Dorian Gray: Characters

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Dorian Gray: Characters

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feb 10, 2014, 12:02 pm

In our earlier discussion of The Circle a fair number of readers found most—if not all—of the characters in the book to be fairly unrealistic/unbelievable. Did you have similar struggles with The Picture of Dorian Gray?

feb 11, 2014, 11:00 am

I thought the characters in The Circle were more believable than Wilde's characters. I thoroughly disliked his characters, but they also did not ring true to me. Too superficially clever, and acts and thoughts that seemed false. DG himself - can there really be someone that shallow, someone who dismisses anything troubling or blames the victim for disturbing his attempt at happiness? They seemed more caricatures than characters.

feb 11, 2014, 11:57 am

When that criticism was leveled at The Circle, I protested. The Circle isn't attempting psychological realism. It's attempting a certain sort of surface realism, without requiring you to do the complex mentalizing of character's motivations, choices and psychology that a more realistic novel would require.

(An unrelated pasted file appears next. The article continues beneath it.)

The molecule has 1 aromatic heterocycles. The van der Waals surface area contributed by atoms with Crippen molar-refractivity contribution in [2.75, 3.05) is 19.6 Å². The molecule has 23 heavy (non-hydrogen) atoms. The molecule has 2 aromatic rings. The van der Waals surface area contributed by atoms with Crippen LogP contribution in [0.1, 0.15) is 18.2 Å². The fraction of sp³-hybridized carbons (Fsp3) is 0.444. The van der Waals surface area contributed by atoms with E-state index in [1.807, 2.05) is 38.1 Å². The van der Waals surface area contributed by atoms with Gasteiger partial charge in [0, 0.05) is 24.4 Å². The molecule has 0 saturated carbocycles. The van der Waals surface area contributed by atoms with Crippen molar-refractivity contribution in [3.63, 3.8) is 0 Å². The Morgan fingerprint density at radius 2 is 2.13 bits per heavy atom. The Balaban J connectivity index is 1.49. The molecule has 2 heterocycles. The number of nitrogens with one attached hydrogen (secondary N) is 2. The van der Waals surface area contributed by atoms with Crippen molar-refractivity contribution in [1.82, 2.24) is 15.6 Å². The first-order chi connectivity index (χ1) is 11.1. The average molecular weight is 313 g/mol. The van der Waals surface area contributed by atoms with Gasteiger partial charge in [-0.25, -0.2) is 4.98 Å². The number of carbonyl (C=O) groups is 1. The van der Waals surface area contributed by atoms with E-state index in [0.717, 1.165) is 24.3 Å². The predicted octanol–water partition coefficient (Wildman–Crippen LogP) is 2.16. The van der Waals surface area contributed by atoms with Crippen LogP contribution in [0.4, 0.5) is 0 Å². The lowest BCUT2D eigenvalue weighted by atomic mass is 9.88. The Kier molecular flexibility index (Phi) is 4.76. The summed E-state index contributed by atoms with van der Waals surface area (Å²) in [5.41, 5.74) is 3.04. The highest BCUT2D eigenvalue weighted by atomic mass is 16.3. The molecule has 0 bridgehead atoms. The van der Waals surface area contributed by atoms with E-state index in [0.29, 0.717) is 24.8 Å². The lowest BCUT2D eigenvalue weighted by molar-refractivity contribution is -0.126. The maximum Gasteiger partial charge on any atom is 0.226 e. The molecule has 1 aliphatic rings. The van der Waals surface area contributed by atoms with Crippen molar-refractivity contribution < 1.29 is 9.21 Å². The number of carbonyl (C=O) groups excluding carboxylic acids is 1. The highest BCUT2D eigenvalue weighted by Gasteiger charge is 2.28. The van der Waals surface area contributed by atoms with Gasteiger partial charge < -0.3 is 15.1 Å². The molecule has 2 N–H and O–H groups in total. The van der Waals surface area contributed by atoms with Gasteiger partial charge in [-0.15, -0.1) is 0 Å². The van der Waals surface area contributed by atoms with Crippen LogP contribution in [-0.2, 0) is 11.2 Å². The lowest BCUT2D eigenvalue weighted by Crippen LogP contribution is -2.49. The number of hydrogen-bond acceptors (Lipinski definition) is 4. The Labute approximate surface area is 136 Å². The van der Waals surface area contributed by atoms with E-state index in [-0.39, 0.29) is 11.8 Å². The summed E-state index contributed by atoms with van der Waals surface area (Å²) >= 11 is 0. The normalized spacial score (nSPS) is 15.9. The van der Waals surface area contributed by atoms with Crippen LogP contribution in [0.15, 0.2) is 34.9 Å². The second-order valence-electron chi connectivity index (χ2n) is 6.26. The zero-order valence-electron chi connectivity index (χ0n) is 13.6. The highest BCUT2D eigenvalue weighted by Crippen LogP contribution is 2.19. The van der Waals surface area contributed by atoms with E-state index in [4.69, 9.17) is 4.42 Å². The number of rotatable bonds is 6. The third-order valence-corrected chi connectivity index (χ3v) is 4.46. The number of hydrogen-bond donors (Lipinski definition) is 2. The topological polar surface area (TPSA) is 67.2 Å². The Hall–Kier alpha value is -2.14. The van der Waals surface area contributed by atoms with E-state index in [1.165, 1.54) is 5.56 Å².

I feel otherwise about DG. See the argument here :)

feb 11, 2014, 1:49 pm

The misogynistic and anti-Semitic attitudes of the characters really bothered me, too. I know that was more common in writing of that period, and there was no such thing as "political correctness," but it was still painful to read.

feb 11, 2014, 5:24 pm

We never got a chance to read the Circle, so we didn't participate in those talks and I can't do a comparison, but I can talk on the characters in Dorian Gray. I didn't like them, but I think that made them very real. There are plenty of people out there who just rub you the wrong way, these main characters were three of them.

feb 11, 2014, 9:20 pm

I suspect many of us today would be shocked how well the three main characters reflect a particular class of late Victorian society. Wilde no doubt exaggerated somewhat, but I'm not convinced he was too far off his mark. There is no end of satire, and political cartoons, that play to the charming, witty, not to mention shallow, among the ideal classes of the period.